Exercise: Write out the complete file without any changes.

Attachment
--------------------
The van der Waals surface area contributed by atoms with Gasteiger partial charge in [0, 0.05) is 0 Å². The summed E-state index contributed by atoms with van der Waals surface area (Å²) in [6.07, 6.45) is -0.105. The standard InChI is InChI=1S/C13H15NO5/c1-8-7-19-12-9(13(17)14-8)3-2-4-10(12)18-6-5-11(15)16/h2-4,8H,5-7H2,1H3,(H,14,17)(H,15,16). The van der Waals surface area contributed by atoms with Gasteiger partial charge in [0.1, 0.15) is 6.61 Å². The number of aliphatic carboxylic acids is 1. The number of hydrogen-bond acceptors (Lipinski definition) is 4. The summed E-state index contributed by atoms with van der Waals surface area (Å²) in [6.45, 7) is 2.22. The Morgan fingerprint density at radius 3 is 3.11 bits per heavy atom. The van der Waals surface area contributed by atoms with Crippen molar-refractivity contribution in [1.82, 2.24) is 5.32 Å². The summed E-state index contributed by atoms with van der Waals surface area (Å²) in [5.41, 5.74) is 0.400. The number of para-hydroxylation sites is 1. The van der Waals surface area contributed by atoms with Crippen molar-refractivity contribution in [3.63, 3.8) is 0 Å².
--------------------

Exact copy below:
The van der Waals surface area contributed by atoms with Gasteiger partial charge in [0, 0.05) is 0 Å². The summed E-state index contributed by atoms with van der Waals surface area (Å²) in [6.07, 6.45) is -0.105. The standard InChI is InChI=1S/C13H15NO5/c1-8-7-19-12-9(13(17)14-8)3-2-4-10(12)18-6-5-11(15)16/h2-4,8H,5-7H2,1H3,(H,14,17)(H,15,16). The van der Waals surface area contributed by atoms with Gasteiger partial charge in [0.1, 0.15) is 6.61 Å². The number of aliphatic carboxylic acids is 1. The number of hydrogen-bond acceptors (Lipinski definition) is 4. The summed E-state index contributed by atoms with van der Waals surface area (Å²) in [6.45, 7) is 2.22. The Morgan fingerprint density at radius 3 is 3.11 bits per heavy atom. The van der Waals surface area contributed by atoms with Crippen molar-refractivity contribution in [1.82, 2.24) is 5.32 Å². The summed E-state index contributed by atoms with van der Waals surface area (Å²) in [5.41, 5.74) is 0.400. The number of para-hydroxylation sites is 1. The van der Waals surface area contributed by atoms with Crippen molar-refractivity contribution in [3.63, 3.8) is 0 Å².